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For information specifically about the TEXTURES lump, which contains texture definitions, see TEXTURES. For the TEXTURE1 and TEXTURE2 lumps, see TEXTUREx.

Typically, the term texture refers to a graphic that is displayed on a geometric face in a 3D or fake-3D game. In Doom, specifically, it is a graphic that is displayed on a sidedef, as opposed to the graphics displayed on sector floors and ceilings, which are called flats.

The three types

Textures may be upper, lower, or middle textures:

  • Upper textures are the graphic displayed when a sector's ceiling height on one side of the linedef is higher than the ceiling height of the sector on the other side. An example of this is the wall above a doorframe.
  • A lower texture can be best explained by comparing it to the front of a step on a set of stairs: the vertical face of the step.
  • A middle texture is what is displayed on either the space between two sectors, below the upper texture and above the lower texture, or on a one-sided impassable wall.

Tiling behavior

Upper and lower textures will tile horizontally and vertically, and should do so without any notable anomalies or discrepancies. Middle textures, though, tile differently based on the number of sidedefs on the linedef in question. If the line has only one sidedef—the usual flat, impassable wall—the texture will tile horizontally and vertically. However, if the line has two sidedefs—a sector on both sides of the line (even if they are the same sector)—the texture will only tile horizontally. This is often used to achieve things like the "crossbeam" effect or to make simple fences.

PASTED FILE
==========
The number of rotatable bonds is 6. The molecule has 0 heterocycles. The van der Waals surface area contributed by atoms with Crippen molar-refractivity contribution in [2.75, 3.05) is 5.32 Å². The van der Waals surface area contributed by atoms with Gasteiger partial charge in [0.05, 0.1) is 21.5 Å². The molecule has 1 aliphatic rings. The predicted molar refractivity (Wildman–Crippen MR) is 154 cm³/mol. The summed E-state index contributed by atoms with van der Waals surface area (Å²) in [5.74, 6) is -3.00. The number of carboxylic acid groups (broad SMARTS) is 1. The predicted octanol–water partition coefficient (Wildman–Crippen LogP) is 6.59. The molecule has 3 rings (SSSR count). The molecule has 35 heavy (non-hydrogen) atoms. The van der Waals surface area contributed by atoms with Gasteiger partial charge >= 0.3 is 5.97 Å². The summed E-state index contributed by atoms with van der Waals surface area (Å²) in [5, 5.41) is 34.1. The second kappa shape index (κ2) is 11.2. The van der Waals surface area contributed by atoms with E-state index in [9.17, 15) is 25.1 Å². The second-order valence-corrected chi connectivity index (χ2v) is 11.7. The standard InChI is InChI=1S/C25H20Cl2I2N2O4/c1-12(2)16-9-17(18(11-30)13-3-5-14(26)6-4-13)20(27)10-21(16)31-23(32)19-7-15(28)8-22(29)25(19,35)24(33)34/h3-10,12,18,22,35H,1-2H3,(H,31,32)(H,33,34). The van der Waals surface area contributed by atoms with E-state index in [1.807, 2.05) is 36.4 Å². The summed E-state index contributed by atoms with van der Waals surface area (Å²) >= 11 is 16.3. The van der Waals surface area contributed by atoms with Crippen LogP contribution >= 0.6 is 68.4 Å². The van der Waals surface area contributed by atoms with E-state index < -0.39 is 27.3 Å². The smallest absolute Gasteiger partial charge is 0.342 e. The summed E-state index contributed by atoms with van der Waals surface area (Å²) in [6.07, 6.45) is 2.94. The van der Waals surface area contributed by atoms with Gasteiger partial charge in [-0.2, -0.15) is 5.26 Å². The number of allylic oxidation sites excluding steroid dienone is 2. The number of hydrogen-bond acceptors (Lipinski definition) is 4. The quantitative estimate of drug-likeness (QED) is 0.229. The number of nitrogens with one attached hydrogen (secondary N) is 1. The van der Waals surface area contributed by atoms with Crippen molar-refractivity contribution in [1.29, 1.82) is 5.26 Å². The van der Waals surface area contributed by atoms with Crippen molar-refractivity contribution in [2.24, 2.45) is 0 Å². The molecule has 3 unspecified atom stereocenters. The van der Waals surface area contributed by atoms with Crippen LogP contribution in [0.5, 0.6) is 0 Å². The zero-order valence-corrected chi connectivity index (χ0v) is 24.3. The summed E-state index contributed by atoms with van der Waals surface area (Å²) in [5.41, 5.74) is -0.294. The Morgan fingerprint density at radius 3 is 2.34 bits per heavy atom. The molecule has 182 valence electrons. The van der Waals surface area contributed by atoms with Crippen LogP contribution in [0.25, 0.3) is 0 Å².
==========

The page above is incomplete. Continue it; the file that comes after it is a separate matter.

If you would like a 2-sided line to tile vertically, you may use the extra flags (specifically, flag 16) available to the action special Line_SetIdentification or TranslucentLine. UDMF supports this natively, however, rendering the flags for the previously mentioned specials unnecessary.


Doom's original texture format

The common texture format used by Doom and most of its source ports involves creating a list of patches from applicable graphical resources to be used as parts of textures, and then arranging selected patches in a user-defined window of sorts. A texture consists of several pieces of information: the height and width of the texture, a list of patches used on the texture, and the offset information for each patch used. The list of patches usable for Doom-format textures is contained in the PNAMES lump, while individual textures are defined in TEXTUREx.

Good examples of the benefit of this format are switches and monitors seen in Doom maps. The switch graphic is a patch laid over a normal wall texture, and the unit yet exists as a single texture. A drawback of this method of defining textures is the need for a texture to contain at least one patch. For example, if you have a simple texture consisting of a single graphic and do not need multiple patches, you still have to create a texture by which that one patch will be used.